Microeconomics Analysis 1 (ECON6001)
UNIT OF STUDY
This unit is an introduction to modern microeconomic theory and as such has three purposes: (i) to introduce students to the major ideas of modern microeconomics and to develop their understanding of these ideas; (ii) to develop students' facility with analytic economic models; and (iii) to develop students' ability to solve economic problems with the ideas, techniques, and models available to professional economists. Topics covered include (i) individual decision-making by economic agents, (ii) the determination of prices and resource allocation in competitive general equilibrium models, (iii) strategic behaviour by firms under imperfect competition, and (iv) contracting with imperfect information.
Our courses that offer this unit of study
- Executive Master of Public Administration
- Graduate Certificate in Economic Analysis
- Graduate Certificate in International Studies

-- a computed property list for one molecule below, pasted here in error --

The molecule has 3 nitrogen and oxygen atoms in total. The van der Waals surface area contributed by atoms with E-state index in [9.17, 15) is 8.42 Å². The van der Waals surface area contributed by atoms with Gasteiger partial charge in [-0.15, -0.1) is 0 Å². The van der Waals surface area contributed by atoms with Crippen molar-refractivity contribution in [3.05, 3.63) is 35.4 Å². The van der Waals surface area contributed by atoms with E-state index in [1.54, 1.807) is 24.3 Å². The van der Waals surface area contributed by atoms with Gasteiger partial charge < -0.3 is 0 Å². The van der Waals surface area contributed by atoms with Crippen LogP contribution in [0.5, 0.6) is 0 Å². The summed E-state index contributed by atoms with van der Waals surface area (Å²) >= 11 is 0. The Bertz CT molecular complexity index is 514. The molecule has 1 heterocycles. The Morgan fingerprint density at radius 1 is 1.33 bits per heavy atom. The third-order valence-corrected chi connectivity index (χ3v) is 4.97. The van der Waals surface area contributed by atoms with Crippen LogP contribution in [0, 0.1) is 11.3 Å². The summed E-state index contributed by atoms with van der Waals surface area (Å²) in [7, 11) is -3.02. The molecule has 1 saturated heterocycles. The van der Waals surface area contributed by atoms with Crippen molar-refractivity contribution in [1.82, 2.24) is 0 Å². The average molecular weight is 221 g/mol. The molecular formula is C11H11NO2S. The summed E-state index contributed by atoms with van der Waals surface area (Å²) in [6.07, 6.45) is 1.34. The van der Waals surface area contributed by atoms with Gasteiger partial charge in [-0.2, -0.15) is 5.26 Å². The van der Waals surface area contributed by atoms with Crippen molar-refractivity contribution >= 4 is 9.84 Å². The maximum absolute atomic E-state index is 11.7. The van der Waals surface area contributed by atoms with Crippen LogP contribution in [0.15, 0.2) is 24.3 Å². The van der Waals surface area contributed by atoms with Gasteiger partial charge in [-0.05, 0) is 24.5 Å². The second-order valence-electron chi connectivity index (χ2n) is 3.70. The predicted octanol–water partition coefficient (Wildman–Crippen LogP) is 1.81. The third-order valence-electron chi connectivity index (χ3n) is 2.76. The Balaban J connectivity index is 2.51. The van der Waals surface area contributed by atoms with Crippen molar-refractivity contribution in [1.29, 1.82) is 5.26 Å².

- Graduate Certificate in Public Administration
- Graduate Diploma in Economic Analysis
- Graduate Diploma in Economics
- Graduate Diploma in International Relations
- Graduate Diploma in International Studies
- Graduate Diploma in Public Administration
- Graduate Diploma in Public Policy
- Master of Economic Analysis
- Master of Economics
- Master of International Relations
- Master of International Security
- Master of International Studies
- Master of Public Administration
- Master of Public Policy
Further unit of study information
1x3hr lecture/week, 1x1hr non-compulsory online tutorial/week
1x1.5hr Mid-semester test (30%), 1x2hr Final exam (50%), 1xTake-home Mid-semester task equivalent to 1000wd (20%),
Faculty/department permission required?
Unit of study rules
ECON5001 or ECON5040
Study this unit outside a degree
If you wish to undertake one or more units of study (subjects) for your own interest but not towards a degree, you may enrol in single units as a non-award student.
If you are from another Australian tertiary institution you may be permitted to underake cross-institutional study in one or more units of study at the University of Sydney.